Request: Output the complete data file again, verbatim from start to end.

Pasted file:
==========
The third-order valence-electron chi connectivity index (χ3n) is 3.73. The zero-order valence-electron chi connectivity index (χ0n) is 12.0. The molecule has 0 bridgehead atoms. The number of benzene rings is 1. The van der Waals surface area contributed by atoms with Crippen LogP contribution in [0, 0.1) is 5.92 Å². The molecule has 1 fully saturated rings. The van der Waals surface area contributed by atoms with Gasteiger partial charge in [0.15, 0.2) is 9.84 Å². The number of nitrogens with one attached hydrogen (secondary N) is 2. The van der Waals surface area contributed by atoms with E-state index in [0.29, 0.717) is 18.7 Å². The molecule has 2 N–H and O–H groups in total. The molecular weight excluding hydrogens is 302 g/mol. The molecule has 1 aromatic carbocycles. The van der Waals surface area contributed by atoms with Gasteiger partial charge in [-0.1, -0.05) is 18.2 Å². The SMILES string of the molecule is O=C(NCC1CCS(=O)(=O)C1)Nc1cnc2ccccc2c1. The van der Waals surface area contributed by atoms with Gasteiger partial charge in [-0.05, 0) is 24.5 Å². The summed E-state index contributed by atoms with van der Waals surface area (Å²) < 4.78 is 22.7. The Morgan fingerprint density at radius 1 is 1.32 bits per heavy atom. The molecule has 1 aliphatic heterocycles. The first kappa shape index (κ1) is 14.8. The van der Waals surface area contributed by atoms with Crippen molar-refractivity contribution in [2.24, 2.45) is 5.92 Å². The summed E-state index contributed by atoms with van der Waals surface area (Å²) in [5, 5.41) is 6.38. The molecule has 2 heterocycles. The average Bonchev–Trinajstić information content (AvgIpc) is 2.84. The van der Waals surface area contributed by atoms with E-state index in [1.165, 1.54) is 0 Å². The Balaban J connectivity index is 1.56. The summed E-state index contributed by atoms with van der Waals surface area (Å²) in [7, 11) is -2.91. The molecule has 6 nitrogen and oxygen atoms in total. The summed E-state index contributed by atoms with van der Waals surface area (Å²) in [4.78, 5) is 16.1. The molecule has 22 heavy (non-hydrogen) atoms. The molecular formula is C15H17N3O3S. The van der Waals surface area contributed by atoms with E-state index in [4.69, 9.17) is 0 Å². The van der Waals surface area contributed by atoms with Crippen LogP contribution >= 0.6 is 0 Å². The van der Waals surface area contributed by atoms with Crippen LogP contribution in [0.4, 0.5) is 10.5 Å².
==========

The third-order valence-electron chi connectivity index (χ3n) is 3.73. The zero-order valence-electron chi connectivity index (χ0n) is 12.0. The molecule has 0 bridgehead atoms. The number of benzene rings is 1. The van der Waals surface area contributed by atoms with Crippen LogP contribution in [0, 0.1) is 5.92 Å². The molecule has 1 fully saturated rings. The van der Waals surface area contributed by atoms with Gasteiger partial charge in [0.15, 0.2) is 9.84 Å². The number of nitrogens with one attached hydrogen (secondary N) is 2. The van der Waals surface area contributed by atoms with E-state index in [0.29, 0.717) is 18.7 Å². The molecule has 2 N–H and O–H groups in total. The molecular weight excluding hydrogens is 302 g/mol. The molecule has 1 aromatic carbocycles. The van der Waals surface area contributed by atoms with Gasteiger partial charge in [-0.1, -0.05) is 18.2 Å². The SMILES string of the molecule is O=C(NCC1CCS(=O)(=O)C1)Nc1cnc2ccccc2c1. The van der Waals surface area contributed by atoms with Gasteiger partial charge in [-0.05, 0) is 24.5 Å². The summed E-state index contributed by atoms with van der Waals surface area (Å²) < 4.78 is 22.7. The Morgan fingerprint density at radius 1 is 1.32 bits per heavy atom. The molecule has 1 aliphatic heterocycles. The first kappa shape index (κ1) is 14.8. The van der Waals surface area contributed by atoms with Crippen molar-refractivity contribution in [2.24, 2.45) is 5.92 Å². The summed E-state index contributed by atoms with van der Waals surface area (Å²) in [5, 5.41) is 6.38. The molecule has 2 heterocycles. The average Bonchev–Trinajstić information content (AvgIpc) is 2.84. The van der Waals surface area contributed by atoms with E-state index in [1.165, 1.54) is 0 Å². The Balaban J connectivity index is 1.56. The summed E-state index contributed by atoms with van der Waals surface area (Å²) in [7, 11) is -2.91. The molecule has 6 nitrogen and oxygen atoms in total. The summed E-state index contributed by atoms with van der Waals surface area (Å²) in [4.78, 5) is 16.1. The molecule has 22 heavy (non-hydrogen) atoms. The molecular formula is C15H17N3O3S. The van der Waals surface area contributed by atoms with E-state index in [4.69, 9.17) is 0 Å². The van der Waals surface area contributed by atoms with Crippen LogP contribution >= 0.6 is 0 Å². The van der Waals surface area contributed by atoms with Crippen LogP contribution in [0.4, 0.5) is 10.5 Å².